About 15 years ago, in the pre-dawn darkness, I stood outside the brand new Starbucks in Dulaney Plaza and waited patiently for them to open their doors for the first time. I enjoyed being a part of the coffee store’s grand opening, and for years I frequented it often, learning the names of the new baristas and managers, getting to know our neighbors a little better over a cup of coffee, and being a part of the ambiance that defined the origins of that cafe.
Years later, we moved to Loch Raven Village, and I didn’t spend nearly as much time at the Dulaney Plaza location. I became lazy and used the drive-thrus in the Towson University and Timonium Fairgrounds locations. I lost touch with that community feeling that I had established at Dulaney Plaza. I forgot how important that was to share words with friends over freshly brewed coffee.
Well, today, our neighborhood Bel-Loc Starbucks opened just down the street from where we live. The outside of the building is unlike any other Starbucks that I have seen. It is retro, and it has retained some of the flavor of the old Bel-Loc Diner that it replaced, an iconic restaurant that had defined the corner of Loch Raven Boulevard and Joppa Road for decades.
The decision to place an internationally franchised coffee house on the same corner as a local landmark was met with some resistance. And even today, after its doors have opened, there is still push back from some residents who are completely against a chain cafe that serves “overpriced” coffee.
But Starbucks has to be acknowledged for creating a low-key cafe that really adds an aesthetic enhancement to our little “village.”
Once I entered the small store, I felt as if I were in Harry Potter’s Goblet of Fire at the Quidditch World Cup, when Harry steps inside the Weasley’s tent. It’s as if the store had magically expanded inside, offering a variety of tables and bars to work, commune, or just relax.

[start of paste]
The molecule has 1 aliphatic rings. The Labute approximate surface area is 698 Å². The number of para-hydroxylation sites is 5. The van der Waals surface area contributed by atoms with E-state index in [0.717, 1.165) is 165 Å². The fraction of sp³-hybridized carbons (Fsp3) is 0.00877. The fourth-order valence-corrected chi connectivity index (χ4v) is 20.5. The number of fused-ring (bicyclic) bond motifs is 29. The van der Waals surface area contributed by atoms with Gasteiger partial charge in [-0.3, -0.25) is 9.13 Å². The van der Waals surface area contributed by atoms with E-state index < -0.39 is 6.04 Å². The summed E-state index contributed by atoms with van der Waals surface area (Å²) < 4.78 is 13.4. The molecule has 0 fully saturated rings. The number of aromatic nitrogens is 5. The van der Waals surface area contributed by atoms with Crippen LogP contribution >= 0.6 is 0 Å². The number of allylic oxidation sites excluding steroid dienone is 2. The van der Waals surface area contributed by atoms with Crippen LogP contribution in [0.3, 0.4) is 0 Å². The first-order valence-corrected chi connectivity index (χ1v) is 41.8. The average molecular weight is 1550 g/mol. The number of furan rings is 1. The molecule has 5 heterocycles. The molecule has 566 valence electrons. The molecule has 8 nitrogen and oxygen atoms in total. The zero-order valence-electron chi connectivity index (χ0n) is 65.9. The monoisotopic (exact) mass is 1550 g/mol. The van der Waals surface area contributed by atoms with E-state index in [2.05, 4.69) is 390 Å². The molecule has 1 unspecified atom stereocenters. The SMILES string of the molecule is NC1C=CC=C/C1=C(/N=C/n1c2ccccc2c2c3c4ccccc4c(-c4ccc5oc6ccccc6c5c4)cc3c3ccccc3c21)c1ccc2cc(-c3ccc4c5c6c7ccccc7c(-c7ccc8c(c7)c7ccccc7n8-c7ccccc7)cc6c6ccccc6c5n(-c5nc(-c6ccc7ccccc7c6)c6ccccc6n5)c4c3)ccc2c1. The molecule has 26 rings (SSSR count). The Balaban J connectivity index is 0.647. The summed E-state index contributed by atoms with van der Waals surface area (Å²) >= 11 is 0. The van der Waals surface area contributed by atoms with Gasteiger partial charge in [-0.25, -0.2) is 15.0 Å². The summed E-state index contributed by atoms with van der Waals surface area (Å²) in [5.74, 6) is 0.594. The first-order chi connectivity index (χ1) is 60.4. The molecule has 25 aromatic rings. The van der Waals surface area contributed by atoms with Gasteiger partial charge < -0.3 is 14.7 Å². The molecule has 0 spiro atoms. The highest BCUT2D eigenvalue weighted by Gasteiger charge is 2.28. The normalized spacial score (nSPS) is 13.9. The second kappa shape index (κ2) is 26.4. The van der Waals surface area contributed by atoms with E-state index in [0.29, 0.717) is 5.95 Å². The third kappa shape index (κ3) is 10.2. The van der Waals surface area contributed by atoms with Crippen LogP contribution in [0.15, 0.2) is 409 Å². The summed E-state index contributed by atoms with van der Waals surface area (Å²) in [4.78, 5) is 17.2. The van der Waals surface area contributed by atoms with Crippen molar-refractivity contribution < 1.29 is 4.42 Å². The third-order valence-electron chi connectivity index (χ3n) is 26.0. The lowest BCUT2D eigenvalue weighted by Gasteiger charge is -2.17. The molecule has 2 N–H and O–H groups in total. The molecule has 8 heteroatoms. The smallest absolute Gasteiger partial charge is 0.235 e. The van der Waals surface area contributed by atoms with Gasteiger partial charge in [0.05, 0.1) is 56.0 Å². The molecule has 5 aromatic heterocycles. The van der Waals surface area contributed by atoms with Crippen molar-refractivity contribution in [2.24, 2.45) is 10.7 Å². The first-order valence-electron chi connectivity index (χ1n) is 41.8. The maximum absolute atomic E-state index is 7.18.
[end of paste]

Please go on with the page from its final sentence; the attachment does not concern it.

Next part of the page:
Immediately, I felt at home in our new, local cafe.
Even before I ordered my Grande Pike Place coffee, I noticed a friend in the southwest corner of the store, seated with his work spread out as if he had been here for weeks. As we placed our order and waited for our drinks to be made, we spent a few minutes chatting with Pat, and I felt the old habits returning of making and meeting good friends at the Dulaney Plaza location many years ago.
The interior is spacious, clean, and filled with natural light from two walls of windows facing south and west. Some of the chairs, in fact, were originals from the Bel-Loc Diner.
Both inside and out, there is a mingling of the old and the new, a respect for tradition with a touch of the 21st century coffeehouse encouraging a community to come together.
Maybe their coffee is a couple quarters more than its pre-fab competitor in orange a few blocks west, but I will gladly make the sacrifice for the opportunity to forge new friendships and share words with my neighbors, especially in a coffee house that has gone to great lengths to respect the legacy of Bel-Loc Diner, where our parents spent similar mornings communing with neighbors over a cup of coffee.
I look forward to spending my mornings at our neighborhood Starbucks, writing, reading, and conversing with my new and old friends. After all, it’s what we make of it. For generations, family members and neighbors did the very same at the Diner; let’s do our part to savor the spirit of the old as it merges with the new.